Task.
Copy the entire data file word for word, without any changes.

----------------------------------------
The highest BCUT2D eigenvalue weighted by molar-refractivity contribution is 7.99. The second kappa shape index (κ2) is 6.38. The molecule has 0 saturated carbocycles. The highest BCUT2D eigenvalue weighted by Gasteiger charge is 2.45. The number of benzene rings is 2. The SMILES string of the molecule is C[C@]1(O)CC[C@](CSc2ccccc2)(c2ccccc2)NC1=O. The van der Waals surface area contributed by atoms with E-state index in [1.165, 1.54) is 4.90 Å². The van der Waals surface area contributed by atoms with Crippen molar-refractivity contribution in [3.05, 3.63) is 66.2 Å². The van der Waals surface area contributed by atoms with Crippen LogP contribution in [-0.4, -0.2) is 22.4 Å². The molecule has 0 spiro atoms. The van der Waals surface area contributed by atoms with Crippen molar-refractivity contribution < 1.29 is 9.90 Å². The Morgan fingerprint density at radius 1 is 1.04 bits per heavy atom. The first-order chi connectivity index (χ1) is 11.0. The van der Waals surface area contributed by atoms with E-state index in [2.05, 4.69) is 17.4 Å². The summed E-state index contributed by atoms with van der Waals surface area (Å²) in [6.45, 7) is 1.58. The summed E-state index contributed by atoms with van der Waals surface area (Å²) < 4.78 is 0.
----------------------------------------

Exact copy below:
The highest BCUT2D eigenvalue weighted by molar-refractivity contribution is 7.99. The second kappa shape index (κ2) is 6.38. The molecule has 0 saturated carbocycles. The highest BCUT2D eigenvalue weighted by Gasteiger charge is 2.45. The number of benzene rings is 2. The SMILES string of the molecule is C[C@]1(O)CC[C@](CSc2ccccc2)(c2ccccc2)NC1=O. The van der Waals surface area contributed by atoms with E-state index in [1.165, 1.54) is 4.90 Å². The van der Waals surface area contributed by atoms with Crippen molar-refractivity contribution in [3.05, 3.63) is 66.2 Å². The van der Waals surface area contributed by atoms with Crippen LogP contribution in [-0.4, -0.2) is 22.4 Å². The molecule has 0 spiro atoms. The van der Waals surface area contributed by atoms with Crippen molar-refractivity contribution < 1.29 is 9.90 Å². The Morgan fingerprint density at radius 1 is 1.04 bits per heavy atom. The first-order chi connectivity index (χ1) is 11.0. The van der Waals surface area contributed by atoms with E-state index in [2.05, 4.69) is 17.4 Å². The summed E-state index contributed by atoms with van der Waals surface area (Å²) in [6.45, 7) is 1.58. The summed E-state index contributed by atoms with van der Waals surface area (Å²) < 4.78 is 0.